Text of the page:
Determination of aromatase cytochrome P450 messenger ribonucleic acid in human breast tissue by competitive polymerase chain reaction amplification.
Local production of estrogen in breast tissue may influence the growth of breast cancers. Peripheral conversion of C19 steroids to estrogens is catalyzed by the aromatase enzyme complex which is comprised of a specific form of cytochrome P450, aromatase cytochrome P450 (P450AROM) and the flavoprotein, NADPH-cytochrome P450 reductase. To evaluate P450AROM mRNA levels in breast tissue, a specific competitive polymerase chain reaction amplification procedure was devised. In this method, a rat P450AROM complementary RNA is coamplified as an internal standard in order to compare amplification reactions. The amplification products are recognized by hybridization with 32P-labeled oligonucleotides specific for each species. Densitometry is used to quantitate autoradiographs. Initial studies using RNA from whole breast tissue obtained from reduction mammoplasty revealed linearity of the relationship between the densitometer signal from the human amplification product and total RNA concentration. Breast tissue was then separated into a floating adipocyte fraction and a pelleted fraction containing the other cellular elements by collagenase digestion and centrifugation. Comparison of specific content of aromatase amplification product per unit weight of RNA extracted from adipocytes and pelleted cells revealed considerably higher levels in the RNA from the nonadipocyte fraction. Immunocytochemical characterization of this fraction revealed the presence of several cell types including macrophages, ductal epithelial cells, and endothelial cells, but primary cells of stromal origin.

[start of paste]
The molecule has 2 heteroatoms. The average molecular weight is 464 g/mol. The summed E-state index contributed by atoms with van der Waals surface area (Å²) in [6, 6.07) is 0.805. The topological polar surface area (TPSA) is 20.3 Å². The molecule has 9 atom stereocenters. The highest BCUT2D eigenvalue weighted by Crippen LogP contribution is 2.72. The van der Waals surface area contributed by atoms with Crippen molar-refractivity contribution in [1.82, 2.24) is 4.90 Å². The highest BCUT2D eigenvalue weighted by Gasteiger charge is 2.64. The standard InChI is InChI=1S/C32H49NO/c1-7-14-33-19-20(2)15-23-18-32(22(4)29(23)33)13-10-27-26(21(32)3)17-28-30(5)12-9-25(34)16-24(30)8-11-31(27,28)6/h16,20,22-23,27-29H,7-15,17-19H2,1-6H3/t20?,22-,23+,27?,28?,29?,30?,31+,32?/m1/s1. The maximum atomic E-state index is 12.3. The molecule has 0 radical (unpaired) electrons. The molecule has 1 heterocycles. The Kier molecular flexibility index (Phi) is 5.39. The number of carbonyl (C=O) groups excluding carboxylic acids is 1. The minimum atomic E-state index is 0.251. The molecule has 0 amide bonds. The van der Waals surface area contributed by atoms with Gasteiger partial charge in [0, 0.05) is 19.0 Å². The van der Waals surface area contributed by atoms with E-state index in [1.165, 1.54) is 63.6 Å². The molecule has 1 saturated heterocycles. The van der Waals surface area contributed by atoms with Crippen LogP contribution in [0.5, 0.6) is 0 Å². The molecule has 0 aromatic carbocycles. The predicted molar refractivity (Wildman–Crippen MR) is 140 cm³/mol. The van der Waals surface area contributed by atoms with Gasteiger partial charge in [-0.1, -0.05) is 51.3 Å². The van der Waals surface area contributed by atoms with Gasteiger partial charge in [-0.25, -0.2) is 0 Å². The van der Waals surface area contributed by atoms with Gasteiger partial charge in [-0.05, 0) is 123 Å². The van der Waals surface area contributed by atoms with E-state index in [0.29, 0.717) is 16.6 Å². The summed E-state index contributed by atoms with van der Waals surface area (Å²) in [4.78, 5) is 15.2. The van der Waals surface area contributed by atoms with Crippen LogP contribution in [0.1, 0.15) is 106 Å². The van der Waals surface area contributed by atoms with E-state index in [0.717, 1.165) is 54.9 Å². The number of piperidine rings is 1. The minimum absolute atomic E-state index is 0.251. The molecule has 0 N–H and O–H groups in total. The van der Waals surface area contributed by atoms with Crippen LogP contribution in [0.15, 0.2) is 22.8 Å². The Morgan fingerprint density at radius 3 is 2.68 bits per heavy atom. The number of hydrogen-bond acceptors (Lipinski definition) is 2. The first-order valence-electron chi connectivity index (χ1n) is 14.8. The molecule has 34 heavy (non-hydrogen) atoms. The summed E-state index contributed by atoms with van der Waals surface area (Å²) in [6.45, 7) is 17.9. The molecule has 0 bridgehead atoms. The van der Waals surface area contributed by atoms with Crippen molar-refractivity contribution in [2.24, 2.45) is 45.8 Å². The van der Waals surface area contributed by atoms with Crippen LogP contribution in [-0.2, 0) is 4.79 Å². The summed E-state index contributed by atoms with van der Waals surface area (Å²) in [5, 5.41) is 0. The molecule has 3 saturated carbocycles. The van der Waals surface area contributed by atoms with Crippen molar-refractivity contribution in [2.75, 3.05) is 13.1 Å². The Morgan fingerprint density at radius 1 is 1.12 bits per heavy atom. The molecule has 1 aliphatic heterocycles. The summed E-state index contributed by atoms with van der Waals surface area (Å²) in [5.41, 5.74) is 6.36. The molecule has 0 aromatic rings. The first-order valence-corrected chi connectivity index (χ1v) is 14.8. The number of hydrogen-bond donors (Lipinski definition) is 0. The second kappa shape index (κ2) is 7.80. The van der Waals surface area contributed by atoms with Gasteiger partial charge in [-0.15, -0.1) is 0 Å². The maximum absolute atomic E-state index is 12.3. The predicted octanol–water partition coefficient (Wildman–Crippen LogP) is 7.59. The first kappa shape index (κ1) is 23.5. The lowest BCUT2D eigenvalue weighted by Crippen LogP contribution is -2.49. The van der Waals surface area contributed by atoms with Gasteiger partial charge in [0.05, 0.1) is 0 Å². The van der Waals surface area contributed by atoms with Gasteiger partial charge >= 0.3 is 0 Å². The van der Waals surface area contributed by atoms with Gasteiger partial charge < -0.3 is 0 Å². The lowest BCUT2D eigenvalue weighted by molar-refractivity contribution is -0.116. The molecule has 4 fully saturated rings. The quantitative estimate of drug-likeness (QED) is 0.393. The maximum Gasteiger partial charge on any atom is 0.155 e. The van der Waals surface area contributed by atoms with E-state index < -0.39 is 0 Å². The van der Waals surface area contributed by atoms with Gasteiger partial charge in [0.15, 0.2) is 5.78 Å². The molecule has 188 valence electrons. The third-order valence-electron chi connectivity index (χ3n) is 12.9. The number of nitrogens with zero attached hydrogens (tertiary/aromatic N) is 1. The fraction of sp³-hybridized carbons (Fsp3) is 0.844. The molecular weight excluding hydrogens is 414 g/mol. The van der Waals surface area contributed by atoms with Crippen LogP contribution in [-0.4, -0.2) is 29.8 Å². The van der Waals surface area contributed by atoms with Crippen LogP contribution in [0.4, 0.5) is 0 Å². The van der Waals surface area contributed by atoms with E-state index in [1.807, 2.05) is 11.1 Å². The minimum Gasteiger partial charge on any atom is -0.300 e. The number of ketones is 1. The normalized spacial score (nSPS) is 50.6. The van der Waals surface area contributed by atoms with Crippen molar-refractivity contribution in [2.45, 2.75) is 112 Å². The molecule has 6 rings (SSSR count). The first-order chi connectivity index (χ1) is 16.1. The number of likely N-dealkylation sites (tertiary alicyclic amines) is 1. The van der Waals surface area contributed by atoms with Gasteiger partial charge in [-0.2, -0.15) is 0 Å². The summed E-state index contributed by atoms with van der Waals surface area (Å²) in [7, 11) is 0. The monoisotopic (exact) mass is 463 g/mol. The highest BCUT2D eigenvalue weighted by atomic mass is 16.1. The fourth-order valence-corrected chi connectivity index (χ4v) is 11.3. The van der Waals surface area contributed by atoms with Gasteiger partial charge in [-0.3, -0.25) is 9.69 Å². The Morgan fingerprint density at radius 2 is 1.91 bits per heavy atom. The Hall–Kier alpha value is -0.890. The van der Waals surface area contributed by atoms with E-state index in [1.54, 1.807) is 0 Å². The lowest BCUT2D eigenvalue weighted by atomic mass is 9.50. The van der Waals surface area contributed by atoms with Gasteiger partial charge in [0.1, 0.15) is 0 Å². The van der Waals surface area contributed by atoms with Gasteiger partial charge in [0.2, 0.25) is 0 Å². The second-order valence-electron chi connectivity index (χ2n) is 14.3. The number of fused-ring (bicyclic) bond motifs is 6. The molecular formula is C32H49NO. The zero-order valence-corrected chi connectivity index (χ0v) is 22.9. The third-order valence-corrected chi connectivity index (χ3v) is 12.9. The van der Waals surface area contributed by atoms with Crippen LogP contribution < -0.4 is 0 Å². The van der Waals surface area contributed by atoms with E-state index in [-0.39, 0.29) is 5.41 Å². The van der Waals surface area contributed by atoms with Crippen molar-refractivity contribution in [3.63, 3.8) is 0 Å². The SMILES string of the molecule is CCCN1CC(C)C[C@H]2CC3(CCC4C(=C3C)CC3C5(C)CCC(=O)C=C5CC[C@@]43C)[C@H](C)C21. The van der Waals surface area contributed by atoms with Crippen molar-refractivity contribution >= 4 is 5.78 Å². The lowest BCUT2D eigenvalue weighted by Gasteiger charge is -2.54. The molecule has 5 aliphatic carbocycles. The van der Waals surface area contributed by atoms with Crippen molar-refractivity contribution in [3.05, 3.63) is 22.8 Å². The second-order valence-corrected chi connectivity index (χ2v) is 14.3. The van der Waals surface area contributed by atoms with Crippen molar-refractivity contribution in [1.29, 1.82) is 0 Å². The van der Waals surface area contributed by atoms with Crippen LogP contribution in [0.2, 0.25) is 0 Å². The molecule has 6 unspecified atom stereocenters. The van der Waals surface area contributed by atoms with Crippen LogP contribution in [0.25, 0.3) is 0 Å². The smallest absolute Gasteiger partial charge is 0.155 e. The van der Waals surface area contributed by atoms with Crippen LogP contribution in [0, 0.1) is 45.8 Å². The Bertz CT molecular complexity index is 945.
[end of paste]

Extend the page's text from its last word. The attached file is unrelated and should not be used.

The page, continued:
Price, T; Aitken, J; Head, J; Mahendroo, M; Means, G; Simpson, E
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